Kimberly Hayden, a Burlington attorney who serves on Renewable Energy Vermont’s policy committee, agrees there will be winners and losers in the fight to prevent a climate catastrophe.

“We’re at a juncture in our world where there will be losers,” Hayden said, “and if they’re attached to the fossil fuel industry they’re going to take a hit. I’m not sure why we’re trying to satisfy Vermont Gas or the heating fuel dealers. It’s almost like it’s a paramount objective of this bill. But we don’t have time to do that. It’s not founded in the appropriate concerns.”


At least Cota had a seat at the table.

Members of 350VT have repeatedly requested to be heard by legislators since H.715 was introduced last month, but it wasn’t until Tuesday afternoon, after a large-scale mobilization of its membership to call the State House, that the Senate committee finally offered them an opportunity.

Meanwhile, in addition to Cota, the committee has seen a steady stream of corporate and utilities stakeholders:

  • the president of Vermont Gas
  • the director of renewable fuels at Sprague Energy, a fuel oil and natural gas supplier
  • the manager of transmission planning for the Vermont Electric Power Company
  • the general manager of Burlington Electric Department
  • a vice president of Green Mountain Power
  • the director of corporate affairs of Green Mountain Power

As a result of 350VT’s efforts on Tuesday, Indigenous educator Judy Dow, Lakota Elder and women’s activist Beverly Thunder, Rachel Smolker and Kim Hayden were scheduled to testify on Wednesday, April 6.


On Monday the Intergovernmental Panel on Climate Change, or IPCC, issued a new report, with a message that was received loud and clear around the world.

“It’s now or never, if we want to limit global warming to 1.5°C (2.7°F),” said IPCC Working Group III Co-Chair Jim Skea in an April 4 media release. “Without immediate and deep emissions reductions across all sectors, it will be impossible.”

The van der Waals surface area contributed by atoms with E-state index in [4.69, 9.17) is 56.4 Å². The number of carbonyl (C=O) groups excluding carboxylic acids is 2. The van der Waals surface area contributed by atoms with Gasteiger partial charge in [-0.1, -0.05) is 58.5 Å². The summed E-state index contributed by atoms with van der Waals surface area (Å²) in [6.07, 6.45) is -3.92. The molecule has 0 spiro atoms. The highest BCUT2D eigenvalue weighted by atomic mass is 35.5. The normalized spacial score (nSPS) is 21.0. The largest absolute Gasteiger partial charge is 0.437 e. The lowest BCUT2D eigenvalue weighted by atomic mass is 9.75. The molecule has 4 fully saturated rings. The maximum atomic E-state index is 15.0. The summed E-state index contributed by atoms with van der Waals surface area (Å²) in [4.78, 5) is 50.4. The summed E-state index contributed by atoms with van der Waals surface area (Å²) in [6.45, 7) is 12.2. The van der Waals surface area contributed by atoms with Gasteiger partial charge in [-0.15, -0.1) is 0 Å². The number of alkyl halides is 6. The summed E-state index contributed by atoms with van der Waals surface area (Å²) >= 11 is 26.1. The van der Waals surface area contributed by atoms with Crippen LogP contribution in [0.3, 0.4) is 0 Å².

This will require, among other things, major transitions in the energy sector over the next few years, including “a substantial reduction in fossil fuel use,” the IPCC said.

It’s a shorter timeline than what the IPCC implied when in 2014 it suggested fossil fuels should be phased out by 2100, but the concept is pretty much the same: fossil fuels have to go.

The fossil fuel industry has known this day would come.

In fact, that industry — which supplies the products sold by Vermont’s heating fuel dealers — has known about climate change for decades.

Exxon, which is now ExxonMobil and the largest gas and oil company in the world, was aware of climate change more than 40 years ago, according to a 2015 investigation by the Pulitzer Prize-winning organization InsideClimate News.

“There’s a sense, of course, in which one already assumed that this was the case,” Ripton author Bill McKibben wrote in the New Yorker at the time. “Everyone who’s been paying attention has known about climate change for decades now. But it turns out Exxon didn’t just ‘know’ about climate change: it conducted some of the original research.”

And then the company spent “decades helping to organize the campaigns of disinformation and denial that have slowed — perhaps fatally — the planet’s response to global warming.”


“We can have cleaner heat in Vermont,” 350VT said. “But the Clean Heat Standard needs significant changes before the bill becomes law.”

Changes the group would like to see include:

  • adding a statement of intent requiring environmental integrity aligned with the Paris Climate Agreement, which makes emissions reductions quantifiable, verifiable, enforceable, and additional to other emissions reductions.
  • a review by the Environmental Justice Advisory Council so that, among other things, (1) Vermonters in low-income communities and communities of color will not suffer disproportionate impacts from the state’s climate policies; and (2) the system set up by the Clean Heat Standard will be “concise, understandable and readily accessible to the public.”
  • preventing fuel dealers and utilities from controlling the clean heat system.
  • requiring more accurate accounting of emissions from all energy sources, including electricity.
  • removing “biofuels” and “renewable natural gas” from the definition of “clean heat.”

“350VT’s position aligns with the values of the global climate justice movement asking governments to move quickly away from market mechanisms and false solutions like biofuels to reach greenhouse gas reduction goals,” the group wrote in its position paper.

“Vermont needs a bill that will move us away from an extractive economic system that profits a few while harming communities here and around the world, particularly communities of color, as well as critical ecosystems.”

The amendments 350VT offers, which are detailed in their position paper, “will land this bill solidly in the realm of real regenerative energy solutions that strengthen our communities’ and ecosystems’ health and resilience in the face of climate disruption.”

To see some specifics on what the Clean Heat Standards bill could address regarding biofuels, wood, electricity and accounting for meeting its goals, click here.

Editor’s note: An earlier version of this story misquoted Matt Cota.

Reach Christopher Ross at [email protected].